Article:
Mamaw kept her cool. She did not scold. We sang it one more time, and she was laughing, tears rolling down her cheeks.
"Where did you learn that, baby?" She asked.
"At Grandpa's church where Daddy goes to." I answered, afraid I had made God mad.
"Well, today you get a special treat. We are going to learn lyrics."
She stood up, put me on the floor as well and lifted the lid of the bench seat at the piano. Thumbing through the books, she found Amazing Grace. Sitting us both back down, she settled the book onto the stand and got back into playing, wiping her eyes and clearing her throat.
"Am I wrong, Mamaw?" I asked, still not knowing what happened.
"No, baby. Not wrong. You didn't know. Now, we can both learn. I might have forgot some of them words, too."
I bless her for teaching without taunting. I miss her terribly.
Happy Birthday from Trains and Trucks
I was so excited that I could hardly wait to get out of the bed that morning. My birthday was here! Could you believe that I had been waiting for it a whole year?!?!?!?!?!??!
Mamaw made me 3 boiled eggs and biscuits with butter and jelly. I ate as quick as I could. Billy Ray's cousin was going to take me with him in his fine 18 wheeler to the loading docks to watch them put in strawberries! After that, we were going to get cantaloupe for me and Mamaw! This was going to be the best year ever. I was 5 years old and ready to go!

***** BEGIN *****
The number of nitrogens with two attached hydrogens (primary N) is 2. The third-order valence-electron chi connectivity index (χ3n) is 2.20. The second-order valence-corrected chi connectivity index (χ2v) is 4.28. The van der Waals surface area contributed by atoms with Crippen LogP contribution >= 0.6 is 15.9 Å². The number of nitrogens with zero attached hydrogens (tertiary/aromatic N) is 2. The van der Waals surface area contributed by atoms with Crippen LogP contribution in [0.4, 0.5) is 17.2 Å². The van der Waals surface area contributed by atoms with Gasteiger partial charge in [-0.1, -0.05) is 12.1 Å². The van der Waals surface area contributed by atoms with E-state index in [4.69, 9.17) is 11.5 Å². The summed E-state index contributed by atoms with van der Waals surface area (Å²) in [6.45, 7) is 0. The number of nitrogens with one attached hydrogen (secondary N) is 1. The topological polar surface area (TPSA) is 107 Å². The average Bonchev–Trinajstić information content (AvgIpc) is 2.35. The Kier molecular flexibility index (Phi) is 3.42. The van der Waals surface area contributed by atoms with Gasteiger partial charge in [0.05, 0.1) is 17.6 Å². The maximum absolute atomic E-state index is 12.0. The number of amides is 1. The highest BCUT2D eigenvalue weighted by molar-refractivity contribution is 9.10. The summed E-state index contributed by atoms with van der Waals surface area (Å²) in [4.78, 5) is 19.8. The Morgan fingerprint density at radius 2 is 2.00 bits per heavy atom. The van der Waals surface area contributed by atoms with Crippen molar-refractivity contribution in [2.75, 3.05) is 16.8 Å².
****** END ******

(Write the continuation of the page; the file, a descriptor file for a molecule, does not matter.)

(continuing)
Billy Ray pulled up in his big pickup truck. I was ready to run out the door, but Billy Ray walked in. "Mornin', Miz Ida, here to pick up a passenger." He said, looking at me and smiling, his missing tooth looked funny to me and I laughed.
She made him a plate for breakfast and Billy Ray talked between bites, barely stopping to breathe.
"Go to the bathroom and pee. Wash your hands and face and brush your teeth." Mamaw said to me, motioning for me to get my morning "deeds" done.
I scampered off, hearing them laughing and talking in the kitchen.
When I came back, Mamaw had cleared the table, she sat me down and braided my hair into two long braids that she formed into a headband that went over the top of my head, set in place by bobby pins.
She pulled off my sundress and fitted me with a pair of tiny overalls and a t-shirt. "You can't wear your sandals and dress today, sis. You are gonna be climbing all over stuff. Aunt Dotty sent over one of the boy's overalls and shirt for you to wear. Plus a pair of their boots they outgrew."
I looked down. These were like what the men wore. I had pockets galore! I had on boots! I was a worker bee!